Students who are overwhelmed and struggling during their freshman year should know that they “have someone to talk to” and that it’s okay to be uncertain about one’s future, she added.
Pathways may expand to include as many as several hundred first-years, Mandel said. Current participants fill out a survey after each session, generating feedback to improve the program, Chang said.
The refinement of the program is “an iterative process,” Sales said. “I’m hoping to get a really nice final product that’s a fixed part of the Brown advising ecosystem,” he added.
Since Pathways is just beginning, “it’s hard to say how it’s going to go,” Wingard said. But so far, Wingard thinks the program is “a positive thing.”
The online summer workshop for incoming first-year students will introduce them to the advising system and prepare them to engage with the philosophy behind Brown’s open curriculum, Chang said.
“We realized that it might be more effective if we talked to students about (an advising network) before they even launched into the whole advising process,” Mandel said. The goal is to guide students through understanding a relationship not only with an advisor, but also with an open curriculum and a liberal arts environment that values the spirit of free inquiry, Mandel added.
The workshop will consist of four 15-minute modules, each examining a different aspect of the transition to Brown, Mandel said.
Maitrayee Bhattacharyya, senior associate dean of the college for diversity and inclusion, leads the module on the University’s spirit of free inquiry. The module will examine three topics regarding free inquiry: what it means, the conditions that foster it and how students can contribute to it, she said.
The second module will guide students through the “open curriculum in a liberal arts education framework” and teach them to build an advising network, said Besenia Rodriguez, senior associate dean for curriculum. Though around 90 percent of students choose to attend Brown because of the open curriculum, it’s still a radical concept that high schools often fail to prepare students for, she added.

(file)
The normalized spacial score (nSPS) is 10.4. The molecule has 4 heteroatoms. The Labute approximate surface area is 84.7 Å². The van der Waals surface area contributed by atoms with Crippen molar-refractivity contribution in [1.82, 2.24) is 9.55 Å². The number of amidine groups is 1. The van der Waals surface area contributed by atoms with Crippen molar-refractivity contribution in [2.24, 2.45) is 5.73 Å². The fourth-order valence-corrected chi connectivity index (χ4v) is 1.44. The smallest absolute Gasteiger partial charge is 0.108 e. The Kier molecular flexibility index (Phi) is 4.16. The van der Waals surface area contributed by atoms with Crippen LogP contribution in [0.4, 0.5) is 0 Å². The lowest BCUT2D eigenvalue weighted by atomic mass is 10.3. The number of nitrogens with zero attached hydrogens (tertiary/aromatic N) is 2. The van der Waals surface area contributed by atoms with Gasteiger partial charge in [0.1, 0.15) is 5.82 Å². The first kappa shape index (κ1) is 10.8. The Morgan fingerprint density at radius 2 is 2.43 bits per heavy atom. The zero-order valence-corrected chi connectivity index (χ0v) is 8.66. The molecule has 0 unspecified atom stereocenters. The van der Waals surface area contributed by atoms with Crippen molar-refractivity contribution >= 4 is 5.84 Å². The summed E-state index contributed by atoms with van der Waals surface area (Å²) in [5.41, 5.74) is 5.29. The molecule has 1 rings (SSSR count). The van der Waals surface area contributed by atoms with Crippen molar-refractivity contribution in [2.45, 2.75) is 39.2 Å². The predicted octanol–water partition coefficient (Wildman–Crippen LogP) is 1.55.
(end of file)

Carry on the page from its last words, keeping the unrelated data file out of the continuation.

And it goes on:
The third module, led by Yolanda Rome, associate dean of the college for first-year and sophomore studies, will help students adjust from high school academics to college classes. The module will include calendar simulations to help students understand time management, which is “a huge chunk of what allows a student to be successful in college,” Rome said. It will also focus on “normalizing the seeking of resources” — such as tutoring, the Writing Center and group problem sessions — as an option for all students, not just those who are struggling, Rome added.
The final module hopes to ground students in their Brown experience so that they can bring their own identities and perspectives to their educational journey, said Carol Cohen, senior associate dean for class advising and for personal and health issues, who leads the group planning this module.
The teams have been working on the workshop all year, incorporating students and faculty into educational skits for the modules and collaborating with the School of Professional Studies. They hope to test the modules on current students in late spring and have it ready by this upcoming August.
“Between the (online workshop) and Pathways, it’s all an experiment,” Chang said. “We’re just going to assess it and see how it goes.”